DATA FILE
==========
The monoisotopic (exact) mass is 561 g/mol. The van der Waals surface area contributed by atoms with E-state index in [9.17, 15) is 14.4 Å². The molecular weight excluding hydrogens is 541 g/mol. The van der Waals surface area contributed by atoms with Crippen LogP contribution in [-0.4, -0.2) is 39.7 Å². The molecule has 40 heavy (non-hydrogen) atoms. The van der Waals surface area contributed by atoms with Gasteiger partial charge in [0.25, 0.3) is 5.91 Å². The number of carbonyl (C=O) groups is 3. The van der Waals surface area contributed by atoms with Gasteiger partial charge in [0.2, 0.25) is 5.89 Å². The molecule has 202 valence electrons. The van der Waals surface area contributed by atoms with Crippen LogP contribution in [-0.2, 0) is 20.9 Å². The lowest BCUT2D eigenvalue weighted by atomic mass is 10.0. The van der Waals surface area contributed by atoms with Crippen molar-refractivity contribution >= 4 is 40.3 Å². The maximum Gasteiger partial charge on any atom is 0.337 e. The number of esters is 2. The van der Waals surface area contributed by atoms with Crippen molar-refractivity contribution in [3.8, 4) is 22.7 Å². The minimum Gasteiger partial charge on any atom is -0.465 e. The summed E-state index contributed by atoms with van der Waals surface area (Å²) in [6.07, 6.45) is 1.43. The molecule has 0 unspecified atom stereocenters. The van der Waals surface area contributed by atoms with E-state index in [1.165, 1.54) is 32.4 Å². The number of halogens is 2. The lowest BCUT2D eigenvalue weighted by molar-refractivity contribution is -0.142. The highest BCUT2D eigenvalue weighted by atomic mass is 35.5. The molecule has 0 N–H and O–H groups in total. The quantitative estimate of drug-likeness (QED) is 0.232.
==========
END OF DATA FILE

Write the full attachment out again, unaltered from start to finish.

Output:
The monoisotopic (exact) mass is 561 g/mol. The van der Waals surface area contributed by atoms with E-state index in [9.17, 15) is 14.4 Å². The molecular weight excluding hydrogens is 541 g/mol. The van der Waals surface area contributed by atoms with Crippen LogP contribution in [-0.4, -0.2) is 39.7 Å². The molecule has 40 heavy (non-hydrogen) atoms. The van der Waals surface area contributed by atoms with Gasteiger partial charge in [0.25, 0.3) is 5.91 Å². The number of carbonyl (C=O) groups is 3. The van der Waals surface area contributed by atoms with Gasteiger partial charge in [0.2, 0.25) is 5.89 Å². The molecule has 202 valence electrons. The van der Waals surface area contributed by atoms with Crippen LogP contribution in [-0.2, 0) is 20.9 Å². The lowest BCUT2D eigenvalue weighted by atomic mass is 10.0. The van der Waals surface area contributed by atoms with Crippen molar-refractivity contribution >= 4 is 40.3 Å². The maximum Gasteiger partial charge on any atom is 0.337 e. The number of esters is 2. The van der Waals surface area contributed by atoms with Crippen molar-refractivity contribution in [3.8, 4) is 22.7 Å². The minimum Gasteiger partial charge on any atom is -0.465 e. The summed E-state index contributed by atoms with van der Waals surface area (Å²) in [6.07, 6.45) is 1.43. The molecule has 0 unspecified atom stereocenters. The van der Waals surface area contributed by atoms with E-state index in [1.165, 1.54) is 32.4 Å². The number of halogens is 2. The lowest BCUT2D eigenvalue weighted by molar-refractivity contribution is -0.142. The highest BCUT2D eigenvalue weighted by atomic mass is 35.5. The molecule has 0 N–H and O–H groups in total. The quantitative estimate of drug-likeness (QED) is 0.232.